The Tao of the Zone
I am here to present something we have likely all heard of, but few really understand. So I am attempting to break through a veil of misunderstanding, to usher us into a more realistic perspective of the many cross-over sports benefits to be realized through the practice of T’ai-chi Ch’üan. Every aspect of human life is benefited by this practice and certainly any sport activity will realize enhanced performance by adopting the slowly executed, accurately balanced movements of T’ai-chi Ch’üan, into their sports program. There are many physiological reasons for the muscular control and stamina that is a natural outgrowth of this practice, but possibly the most important aspect is the way slow repetition of these postures, stabilizes the mental attitude and exerts a profoundly positive influence on the abilities of the athlete to impeccably express the skills they’ve developed in their sport of expertise.
Typically called The Zone, it is a prize sought after by athletes and coaches across the spectrum of sports, and it is the neurophysiological realm that T’ai-Chi is asking its practitioners to reside in during actualization of the sequence. The Ancient Taoists called it The Mysterious Pass and explained it by saying, “When the mysterious pass is open, the strings of the great marionette can cleanly actuate the animations of our bodies, so as to appropriately and completely align our actions with the needs of the task at hand.” This is a body that is no longer inhibited by the constraints and fears of the individual ego, but is instead freed up into the impeccable performance of that selfless realm. When a person has spent several hours in this place of balance between mind and body, the mysterious zone becomes more accessible to them and gradually becomes the normal mode they perform in during play in their sport, facilitating in them an ability to stay calm, focused and balanced, so that the body, as a whole, can relax and become, innately reflexive and accurate in its rapid responses to external stimulus.
Acquisition of these T’ai-Chi skills will be an adventure into the realm of pure movement, via the principles and postures of this refined martial art form and even though martial abilities are a natural byproduct of these basic postures, the focus and result of our effort is harmony, health, peace of being and impeccable reflexes. It is these flowing, perceptive and impeccable reflexes which makes T’ai-Chi Ch’üan a martial arts marvel, and it is these same abilities that enhance sport performance. Ultimately, T’ai-Chi Ch’üan is seeking to free the practitioner from the form itself, into the formless realm of free expression of abilities, understanding that the body knows how to perform the action perfectly, that only the doubting mind can miss the shot and that the unaimed arrow never misses its mark. The essence of pure movement is balance, the essence of balance is relaxation, and relaxation cannot be achieved without true balance. Together they restore confidence in one’s abilities. This is why even just working on balance and chi flow as in, I Ch’üan, standing meditation, increases these abilities. So when I Ch’üan is coupled to the martial foundation of thirteen postures boxing forms with the balance and athletics required to properly actualize those movements, as in a discipline like T’ai-Chi, you move further and further into a body that responds naturally to the chaotic reverberations of the world, with grace, balance, flow and excellence.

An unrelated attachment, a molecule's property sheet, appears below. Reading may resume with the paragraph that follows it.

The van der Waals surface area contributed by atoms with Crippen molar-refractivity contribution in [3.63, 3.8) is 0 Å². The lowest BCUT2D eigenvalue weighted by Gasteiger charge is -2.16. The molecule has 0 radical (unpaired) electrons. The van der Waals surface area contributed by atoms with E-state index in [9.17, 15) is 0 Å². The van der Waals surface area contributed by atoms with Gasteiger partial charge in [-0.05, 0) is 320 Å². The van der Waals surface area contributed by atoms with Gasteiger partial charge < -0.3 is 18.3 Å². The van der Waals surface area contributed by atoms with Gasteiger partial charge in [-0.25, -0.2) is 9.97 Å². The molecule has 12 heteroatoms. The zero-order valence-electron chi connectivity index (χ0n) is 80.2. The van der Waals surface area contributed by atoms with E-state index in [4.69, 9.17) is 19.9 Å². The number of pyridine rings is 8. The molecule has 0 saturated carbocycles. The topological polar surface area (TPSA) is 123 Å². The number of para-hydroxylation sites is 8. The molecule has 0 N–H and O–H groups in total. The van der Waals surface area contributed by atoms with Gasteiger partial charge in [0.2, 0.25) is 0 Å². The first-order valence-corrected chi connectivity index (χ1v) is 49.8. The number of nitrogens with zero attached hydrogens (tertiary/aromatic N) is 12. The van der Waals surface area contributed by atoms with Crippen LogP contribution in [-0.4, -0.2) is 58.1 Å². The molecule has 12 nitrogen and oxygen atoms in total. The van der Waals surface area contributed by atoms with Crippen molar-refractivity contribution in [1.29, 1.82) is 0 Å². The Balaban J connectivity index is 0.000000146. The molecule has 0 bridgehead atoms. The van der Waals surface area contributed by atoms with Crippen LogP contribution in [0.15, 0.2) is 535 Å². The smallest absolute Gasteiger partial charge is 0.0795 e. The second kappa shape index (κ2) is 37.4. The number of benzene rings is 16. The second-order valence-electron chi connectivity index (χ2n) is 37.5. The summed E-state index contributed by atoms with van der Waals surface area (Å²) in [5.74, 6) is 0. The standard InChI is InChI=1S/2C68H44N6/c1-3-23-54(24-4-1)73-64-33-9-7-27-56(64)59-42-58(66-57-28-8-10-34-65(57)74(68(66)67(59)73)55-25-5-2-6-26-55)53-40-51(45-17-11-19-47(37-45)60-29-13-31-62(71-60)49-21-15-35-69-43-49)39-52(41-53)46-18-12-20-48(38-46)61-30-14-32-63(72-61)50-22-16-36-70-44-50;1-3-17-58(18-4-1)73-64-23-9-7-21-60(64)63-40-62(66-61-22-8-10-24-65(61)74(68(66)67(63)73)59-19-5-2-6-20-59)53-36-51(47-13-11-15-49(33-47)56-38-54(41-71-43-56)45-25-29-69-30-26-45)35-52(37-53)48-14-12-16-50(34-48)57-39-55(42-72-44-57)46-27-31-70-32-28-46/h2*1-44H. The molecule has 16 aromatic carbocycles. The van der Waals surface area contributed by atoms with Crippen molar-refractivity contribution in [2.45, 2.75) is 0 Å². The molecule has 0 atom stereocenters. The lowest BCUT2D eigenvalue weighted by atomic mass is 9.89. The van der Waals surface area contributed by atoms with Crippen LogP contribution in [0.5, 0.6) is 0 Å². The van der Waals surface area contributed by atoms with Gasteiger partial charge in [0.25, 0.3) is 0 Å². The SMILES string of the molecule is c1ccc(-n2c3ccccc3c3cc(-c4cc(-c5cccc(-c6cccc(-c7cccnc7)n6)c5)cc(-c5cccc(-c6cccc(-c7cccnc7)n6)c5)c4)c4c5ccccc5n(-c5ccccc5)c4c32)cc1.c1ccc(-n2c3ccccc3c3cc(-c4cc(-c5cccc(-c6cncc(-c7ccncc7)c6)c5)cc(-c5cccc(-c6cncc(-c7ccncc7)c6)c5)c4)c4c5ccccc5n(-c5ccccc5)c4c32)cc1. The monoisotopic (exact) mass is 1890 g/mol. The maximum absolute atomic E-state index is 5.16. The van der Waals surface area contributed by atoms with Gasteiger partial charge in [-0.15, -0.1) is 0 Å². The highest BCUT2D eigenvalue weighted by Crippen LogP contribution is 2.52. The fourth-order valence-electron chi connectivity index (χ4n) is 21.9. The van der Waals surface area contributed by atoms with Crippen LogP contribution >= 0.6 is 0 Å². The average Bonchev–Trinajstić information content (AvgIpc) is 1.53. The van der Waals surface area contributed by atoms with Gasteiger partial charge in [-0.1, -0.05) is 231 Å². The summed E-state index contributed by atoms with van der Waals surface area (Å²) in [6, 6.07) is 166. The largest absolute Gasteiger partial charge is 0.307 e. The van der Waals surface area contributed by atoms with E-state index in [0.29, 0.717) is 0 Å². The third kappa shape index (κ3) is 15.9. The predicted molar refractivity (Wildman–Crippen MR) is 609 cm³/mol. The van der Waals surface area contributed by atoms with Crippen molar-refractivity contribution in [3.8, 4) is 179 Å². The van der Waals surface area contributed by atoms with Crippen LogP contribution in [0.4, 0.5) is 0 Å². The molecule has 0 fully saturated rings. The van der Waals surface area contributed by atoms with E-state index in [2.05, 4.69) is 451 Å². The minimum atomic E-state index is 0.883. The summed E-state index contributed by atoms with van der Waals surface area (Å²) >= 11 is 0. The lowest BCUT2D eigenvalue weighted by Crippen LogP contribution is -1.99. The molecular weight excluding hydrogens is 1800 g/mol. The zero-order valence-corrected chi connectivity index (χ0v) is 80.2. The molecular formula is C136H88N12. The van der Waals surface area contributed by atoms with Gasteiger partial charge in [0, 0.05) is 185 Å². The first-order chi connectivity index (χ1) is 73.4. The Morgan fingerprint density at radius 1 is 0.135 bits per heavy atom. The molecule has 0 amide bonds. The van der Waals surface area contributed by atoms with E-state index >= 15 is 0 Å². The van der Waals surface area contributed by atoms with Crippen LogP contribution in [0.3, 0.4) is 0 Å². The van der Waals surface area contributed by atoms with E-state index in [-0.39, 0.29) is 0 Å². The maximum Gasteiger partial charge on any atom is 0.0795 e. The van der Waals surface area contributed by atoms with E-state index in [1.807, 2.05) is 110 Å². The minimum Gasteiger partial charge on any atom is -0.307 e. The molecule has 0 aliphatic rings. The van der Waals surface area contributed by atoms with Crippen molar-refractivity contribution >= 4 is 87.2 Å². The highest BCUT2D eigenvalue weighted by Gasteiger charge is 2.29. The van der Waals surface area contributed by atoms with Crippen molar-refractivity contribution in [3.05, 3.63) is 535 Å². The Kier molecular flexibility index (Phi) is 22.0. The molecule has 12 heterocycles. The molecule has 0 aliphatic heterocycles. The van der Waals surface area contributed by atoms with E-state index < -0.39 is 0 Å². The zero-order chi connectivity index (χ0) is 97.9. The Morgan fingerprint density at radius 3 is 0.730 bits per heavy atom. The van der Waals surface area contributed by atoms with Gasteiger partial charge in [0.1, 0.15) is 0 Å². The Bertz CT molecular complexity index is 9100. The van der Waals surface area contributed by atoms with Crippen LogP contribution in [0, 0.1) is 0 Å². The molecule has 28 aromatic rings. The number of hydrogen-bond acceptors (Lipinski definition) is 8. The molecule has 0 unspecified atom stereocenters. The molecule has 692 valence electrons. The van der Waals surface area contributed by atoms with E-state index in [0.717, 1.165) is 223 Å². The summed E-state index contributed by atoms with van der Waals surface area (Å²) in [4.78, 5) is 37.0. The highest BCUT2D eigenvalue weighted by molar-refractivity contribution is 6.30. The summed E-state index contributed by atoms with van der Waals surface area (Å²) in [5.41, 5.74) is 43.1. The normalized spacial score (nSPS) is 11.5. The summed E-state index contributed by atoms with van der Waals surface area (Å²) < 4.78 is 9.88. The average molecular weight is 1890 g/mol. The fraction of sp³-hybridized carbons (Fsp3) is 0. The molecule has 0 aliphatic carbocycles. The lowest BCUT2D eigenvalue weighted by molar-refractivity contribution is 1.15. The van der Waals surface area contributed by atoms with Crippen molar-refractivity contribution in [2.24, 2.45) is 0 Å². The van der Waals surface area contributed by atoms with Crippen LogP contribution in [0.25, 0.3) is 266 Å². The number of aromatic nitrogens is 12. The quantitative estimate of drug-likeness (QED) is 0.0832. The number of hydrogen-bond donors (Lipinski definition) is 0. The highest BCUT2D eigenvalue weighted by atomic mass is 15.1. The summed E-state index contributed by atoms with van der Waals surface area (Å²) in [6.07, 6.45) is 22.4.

The Sport Form is a pure adaptation of the moves of the Yang Style 108 Long Form, but it emphasizes the foundation postures and principle moves, along with the more technically advanced transforms, and it leaves out the complicated and difficult to learn kick sequence and the multiple reinforcement repetitions of the foundational postures, that can be achieved by simply repeating the Sport Form up to five times to equal the same amount of meditative T’ai-Chi as would be experienced in one long form sequence.
Your weight should be completely on your right leg and a much lesser amount, on the ball of your left foot capable of gently lifting off the ground. You must reach this point of balance over the right leg, before you initiate lifting the other leg. This is true of either leg, in all transformations, between all postures. Everything must be considered to be a transformation between any of the infinitesimal positions we move through during a sequential actualization. This is what you are trying to learn and where poor balance is most obvious. Typically, your body may shake with correction twitches, when you try to slowly lift one foot, while balancing on the other. This is your body learning to correct its balance. Your awareness of balance may likely be, very macro at your current point in this practice, which is designed to eventually develop a micro-sensitive awareness of center and how to balance on it, so that the body, as a whole, can relax and become, innately reflexive and accurate in its responses to external stimulus.
We will be working on the fundamentals of posture and balance that allow grace and flow into movements, as well as learning the first moves in the sport sequence, Lotus Blooms in the Fire and Grasp the Sparrow’s Tail. This class will be an adventure into the realm of pure movement, via the postures of this refined martial art, but the focus and result are harmony, health and peace of being. I hope to see you there.